Wednesday, May 24, 2017

Why it matters to me that dungeons aren't random

When I reviewed B3 Palace of the Silver Princess the other day, I highlighted the random monster selection that plagues it. Monsters in rooms they have no reason to be in, monsters generally appearing once per type in the dungeon seemingly to get them all in, etc. Not a lot of sense.

You can explain some of it - there is a curse, some of these could have wandered in, etc. But that you can explain it doesn't really help hold it together sufficiently for my purposes.

I explained why we goofed on the Castle of the Mad Archmage even as we enjoyed it a while back. Again, it was the seeming randomness.

The fights could be fun, the monsters tricky, and the puzzles challenging, but without anything to hang them together it felt flat to me.

I think the reason is clues, logic, and reasoning.

If there is some kind of logic to the adventure, and there are clues of what's ahead (even if subtle, or which require experimentation to find), then you can use your reasoning. You can leverage what you've seen in the past and what you see in front of you to make smart play decisions.

So in B3 you can explain that every monster there is because of Arik and Chaos, and so it should be disordered. But when you hit sensible encounters with a good explanation - folks trapped in the castle, ghosts, Chaos-distorted plants run amok, cultists, guardian statures, rats running loose in the halls, etc. - it makes the ones that don't - beetles in secret rooms, troglodytes just standing around in one room, etc. stand out all the more.

Once you start feeling the logic of the place, and see the clues of what's to come, you can use your reasoning to guess ahead. Sometimes you'll be right. Sometimes you'll be wildly wrong. You'll really be taken off-guard by things that fit but that you didn't plan for or couldn't plan for.

But if there is too much that has no logic, no clues, and is just there for the sake of being there ("Hey, we didn't put in a crab spider, put one in somewhere") then you're back to just guessing. Opening a door is just seeing what's randomly in there. You can't make informed choices because the person who laid out the dungeon didn't. You can't discern a pattern, only make one up on the fly, because it's only a pattern in retrospect. You can't use your player skill and careful play to help out because anything could be behind that door, whether it could have gotten there in the first place or not.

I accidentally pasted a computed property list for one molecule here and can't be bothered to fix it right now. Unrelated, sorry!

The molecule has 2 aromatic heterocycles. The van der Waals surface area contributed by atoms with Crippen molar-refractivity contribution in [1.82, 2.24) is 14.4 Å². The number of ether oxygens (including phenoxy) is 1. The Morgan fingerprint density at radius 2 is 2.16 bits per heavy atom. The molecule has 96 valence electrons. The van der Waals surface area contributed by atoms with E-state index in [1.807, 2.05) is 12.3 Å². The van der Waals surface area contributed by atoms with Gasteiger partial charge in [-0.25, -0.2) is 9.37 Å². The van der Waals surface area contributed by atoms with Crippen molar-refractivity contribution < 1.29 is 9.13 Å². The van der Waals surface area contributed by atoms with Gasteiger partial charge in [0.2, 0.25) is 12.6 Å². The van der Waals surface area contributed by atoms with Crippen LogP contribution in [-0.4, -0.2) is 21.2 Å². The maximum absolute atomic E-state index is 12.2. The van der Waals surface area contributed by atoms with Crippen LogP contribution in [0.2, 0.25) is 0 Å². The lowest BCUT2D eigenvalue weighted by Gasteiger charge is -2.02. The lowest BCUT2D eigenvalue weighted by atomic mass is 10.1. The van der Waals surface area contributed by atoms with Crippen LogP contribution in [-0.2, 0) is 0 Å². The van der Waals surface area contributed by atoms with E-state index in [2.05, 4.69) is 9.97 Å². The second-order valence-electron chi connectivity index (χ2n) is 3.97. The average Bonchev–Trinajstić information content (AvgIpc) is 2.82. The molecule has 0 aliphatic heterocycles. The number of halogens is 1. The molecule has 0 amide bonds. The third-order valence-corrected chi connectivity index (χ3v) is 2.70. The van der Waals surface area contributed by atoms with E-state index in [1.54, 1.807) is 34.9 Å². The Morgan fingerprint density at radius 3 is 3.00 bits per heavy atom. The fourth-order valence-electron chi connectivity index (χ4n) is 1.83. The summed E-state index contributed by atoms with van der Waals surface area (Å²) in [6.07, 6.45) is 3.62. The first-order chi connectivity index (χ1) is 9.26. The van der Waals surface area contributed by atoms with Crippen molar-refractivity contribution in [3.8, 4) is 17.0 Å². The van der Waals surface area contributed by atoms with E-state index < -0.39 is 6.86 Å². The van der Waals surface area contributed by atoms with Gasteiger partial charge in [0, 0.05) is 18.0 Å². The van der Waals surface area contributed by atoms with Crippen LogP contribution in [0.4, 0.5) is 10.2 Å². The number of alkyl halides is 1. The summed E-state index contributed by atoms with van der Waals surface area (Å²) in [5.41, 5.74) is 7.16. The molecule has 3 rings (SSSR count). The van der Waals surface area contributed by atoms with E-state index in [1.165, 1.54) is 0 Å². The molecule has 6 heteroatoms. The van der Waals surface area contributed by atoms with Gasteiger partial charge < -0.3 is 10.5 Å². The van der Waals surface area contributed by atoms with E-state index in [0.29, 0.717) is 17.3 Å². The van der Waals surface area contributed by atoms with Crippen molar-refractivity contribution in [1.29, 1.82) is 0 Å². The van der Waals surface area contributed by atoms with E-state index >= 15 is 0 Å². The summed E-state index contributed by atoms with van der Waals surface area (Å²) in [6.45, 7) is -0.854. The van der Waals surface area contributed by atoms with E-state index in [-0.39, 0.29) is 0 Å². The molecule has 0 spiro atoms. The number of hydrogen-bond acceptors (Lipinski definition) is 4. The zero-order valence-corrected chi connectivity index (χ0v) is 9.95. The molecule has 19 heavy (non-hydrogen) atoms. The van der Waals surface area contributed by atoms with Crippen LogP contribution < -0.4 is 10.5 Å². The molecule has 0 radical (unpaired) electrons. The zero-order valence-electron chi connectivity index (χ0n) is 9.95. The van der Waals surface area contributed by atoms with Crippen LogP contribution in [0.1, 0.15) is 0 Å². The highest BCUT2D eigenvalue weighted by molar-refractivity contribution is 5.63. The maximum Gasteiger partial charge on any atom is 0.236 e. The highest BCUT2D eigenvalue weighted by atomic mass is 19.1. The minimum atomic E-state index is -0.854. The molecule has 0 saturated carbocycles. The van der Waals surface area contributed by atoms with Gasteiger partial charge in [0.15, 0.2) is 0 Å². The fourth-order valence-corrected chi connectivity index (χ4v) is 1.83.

Randomness can still be fun - I still want to take Mirado down into the depths of the Castle of the Mad Archmage again - but when any given move is like clicking any given number in Dungeon Robber, the only choice I'm making is to spin the roulette wheel or not. And that wears on me even it randomly keeps dropping on fun things to do.

As a practical takeaway, I would say this - make sure there is some hint of what's to come. Make sure there is something that holds it together. Make sure the players can correctly guess ahead or see the patterns, if they're paying attention and put their minds to work. If it's all just random you're going to lose some engagement from which good play and good fun can spring.


  1. I know you won't agree with me but my feeling is that the more the adventure makes sense the more interesting the adventure is when it is over. If it is just random monsters in random rooms then it seems like there is no mystery to solve so I tend to lose interest.

  2. my ears are burning...
    I had some players think something I adlibbed was some problem that needed to be solved rather than just a random thing on a hexcrawl. I guess as players are working from a town they will clean up everything systematically and build local militia. S i guess I like to grow campaigns around exploring and building and to get a feel for players or characters interests. Random dungeons have their place (mad chaos god dungeon) or at least random monsters fit in a story or theme (goblin mines have goblinoid, allies pets and predators). Poor monsters always in a room waiting to die. Certain locations like the unopened tomb shouldn't have random stuff and the more civilized the le less random things should be. A Room table might work or a shift table:

    d6 counting house inhabitants
    1 The boss arguing with d4 servants, 6+d4 guards - anytime
    2 d4 servants counting coins and 4 guards - most day hours
    3 Six guards and everything locked common at night
    4 Sub boss a servant and four guards working late
    5 The boss has had his pet hungry owlbear locked in room
    6 Doors all locked, boss is having playful wrestle with pet owlbear on heap of coins


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